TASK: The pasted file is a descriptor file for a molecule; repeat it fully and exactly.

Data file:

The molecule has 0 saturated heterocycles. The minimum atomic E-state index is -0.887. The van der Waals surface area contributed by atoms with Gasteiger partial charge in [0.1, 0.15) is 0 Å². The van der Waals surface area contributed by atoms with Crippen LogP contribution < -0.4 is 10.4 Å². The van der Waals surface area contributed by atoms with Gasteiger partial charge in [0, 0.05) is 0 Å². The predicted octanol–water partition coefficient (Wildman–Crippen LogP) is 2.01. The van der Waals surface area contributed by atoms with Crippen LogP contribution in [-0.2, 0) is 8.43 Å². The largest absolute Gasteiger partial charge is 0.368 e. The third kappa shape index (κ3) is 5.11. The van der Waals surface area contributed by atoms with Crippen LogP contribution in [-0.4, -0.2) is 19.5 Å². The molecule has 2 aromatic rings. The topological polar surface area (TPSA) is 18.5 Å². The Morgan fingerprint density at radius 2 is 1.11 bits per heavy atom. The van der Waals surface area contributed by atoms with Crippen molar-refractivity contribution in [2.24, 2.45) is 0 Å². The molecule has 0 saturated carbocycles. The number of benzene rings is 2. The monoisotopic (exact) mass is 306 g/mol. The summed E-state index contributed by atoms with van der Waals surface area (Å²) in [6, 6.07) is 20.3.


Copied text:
The molecule has 0 saturated heterocycles. The minimum atomic E-state index is -0.887. The van der Waals surface area contributed by atoms with Gasteiger partial charge in [0.1, 0.15) is 0 Å². The van der Waals surface area contributed by atoms with Crippen LogP contribution < -0.4 is 10.4 Å². The van der Waals surface area contributed by atoms with Gasteiger partial charge in [0, 0.05) is 0 Å². The predicted octanol–water partition coefficient (Wildman–Crippen LogP) is 2.01. The van der Waals surface area contributed by atoms with Crippen LogP contribution in [-0.2, 0) is 8.43 Å². The largest absolute Gasteiger partial charge is 0.368 e. The third kappa shape index (κ3) is 5.11. The van der Waals surface area contributed by atoms with Crippen LogP contribution in [-0.4, -0.2) is 19.5 Å². The molecule has 2 aromatic rings. The topological polar surface area (TPSA) is 18.5 Å². The Morgan fingerprint density at radius 2 is 1.11 bits per heavy atom. The van der Waals surface area contributed by atoms with Crippen molar-refractivity contribution in [2.24, 2.45) is 0 Å². The molecule has 0 saturated carbocycles. The number of benzene rings is 2. The monoisotopic (exact) mass is 306 g/mol. The summed E-state index contributed by atoms with van der Waals surface area (Å²) in [6, 6.07) is 20.3.